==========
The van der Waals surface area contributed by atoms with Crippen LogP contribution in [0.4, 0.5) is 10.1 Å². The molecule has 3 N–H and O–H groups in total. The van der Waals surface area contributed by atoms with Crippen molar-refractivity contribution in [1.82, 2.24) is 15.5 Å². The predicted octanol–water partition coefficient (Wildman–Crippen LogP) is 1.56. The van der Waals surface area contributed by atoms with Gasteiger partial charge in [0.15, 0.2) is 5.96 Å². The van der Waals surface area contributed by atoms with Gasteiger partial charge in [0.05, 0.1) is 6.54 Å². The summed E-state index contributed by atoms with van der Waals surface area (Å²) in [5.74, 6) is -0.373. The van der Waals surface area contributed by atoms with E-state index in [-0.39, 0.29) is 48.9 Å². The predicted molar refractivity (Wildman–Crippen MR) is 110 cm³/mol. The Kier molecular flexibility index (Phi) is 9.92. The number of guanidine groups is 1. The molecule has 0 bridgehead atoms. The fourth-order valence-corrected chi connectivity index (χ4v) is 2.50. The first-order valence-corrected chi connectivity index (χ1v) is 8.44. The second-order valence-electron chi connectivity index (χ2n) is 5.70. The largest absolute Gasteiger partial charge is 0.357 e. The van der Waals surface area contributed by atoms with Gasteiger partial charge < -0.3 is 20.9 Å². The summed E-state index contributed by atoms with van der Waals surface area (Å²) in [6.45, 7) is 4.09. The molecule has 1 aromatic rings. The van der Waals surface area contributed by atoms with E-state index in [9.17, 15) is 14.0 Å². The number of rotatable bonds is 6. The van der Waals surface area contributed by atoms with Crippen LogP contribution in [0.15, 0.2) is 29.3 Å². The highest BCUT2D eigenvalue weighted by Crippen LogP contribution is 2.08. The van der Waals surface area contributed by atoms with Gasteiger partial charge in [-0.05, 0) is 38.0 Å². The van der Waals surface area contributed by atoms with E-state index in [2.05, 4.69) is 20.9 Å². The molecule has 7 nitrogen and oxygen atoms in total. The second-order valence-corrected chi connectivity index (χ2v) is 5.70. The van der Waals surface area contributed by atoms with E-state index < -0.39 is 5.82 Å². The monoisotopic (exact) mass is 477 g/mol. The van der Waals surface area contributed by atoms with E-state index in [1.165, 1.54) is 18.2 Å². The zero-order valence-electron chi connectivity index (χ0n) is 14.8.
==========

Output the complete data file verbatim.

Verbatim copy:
The van der Waals surface area contributed by atoms with Crippen LogP contribution in [0.4, 0.5) is 10.1 Å². The molecule has 3 N–H and O–H groups in total. The van der Waals surface area contributed by atoms with Crippen molar-refractivity contribution in [1.82, 2.24) is 15.5 Å². The predicted octanol–water partition coefficient (Wildman–Crippen LogP) is 1.56. The van der Waals surface area contributed by atoms with Gasteiger partial charge in [0.15, 0.2) is 5.96 Å². The van der Waals surface area contributed by atoms with Gasteiger partial charge in [0.05, 0.1) is 6.54 Å². The summed E-state index contributed by atoms with van der Waals surface area (Å²) in [5.74, 6) is -0.373. The van der Waals surface area contributed by atoms with E-state index in [-0.39, 0.29) is 48.9 Å². The predicted molar refractivity (Wildman–Crippen MR) is 110 cm³/mol. The Kier molecular flexibility index (Phi) is 9.92. The number of guanidine groups is 1. The molecule has 0 bridgehead atoms. The fourth-order valence-corrected chi connectivity index (χ4v) is 2.50. The first-order valence-corrected chi connectivity index (χ1v) is 8.44. The second-order valence-electron chi connectivity index (χ2n) is 5.70. The largest absolute Gasteiger partial charge is 0.357 e. The van der Waals surface area contributed by atoms with Gasteiger partial charge < -0.3 is 20.9 Å². The summed E-state index contributed by atoms with van der Waals surface area (Å²) in [6.45, 7) is 4.09. The molecule has 1 aromatic rings. The van der Waals surface area contributed by atoms with E-state index in [9.17, 15) is 14.0 Å². The number of rotatable bonds is 6. The van der Waals surface area contributed by atoms with Crippen LogP contribution in [0.15, 0.2) is 29.3 Å². The highest BCUT2D eigenvalue weighted by Crippen LogP contribution is 2.08. The van der Waals surface area contributed by atoms with Gasteiger partial charge in [-0.05, 0) is 38.0 Å². The van der Waals surface area contributed by atoms with E-state index in [2.05, 4.69) is 20.9 Å². The molecule has 7 nitrogen and oxygen atoms in total. The second-order valence-corrected chi connectivity index (χ2v) is 5.70. The van der Waals surface area contributed by atoms with E-state index < -0.39 is 5.82 Å². The monoisotopic (exact) mass is 477 g/mol. The van der Waals surface area contributed by atoms with E-state index in [1.165, 1.54) is 18.2 Å². The zero-order valence-electron chi connectivity index (χ0n) is 14.8.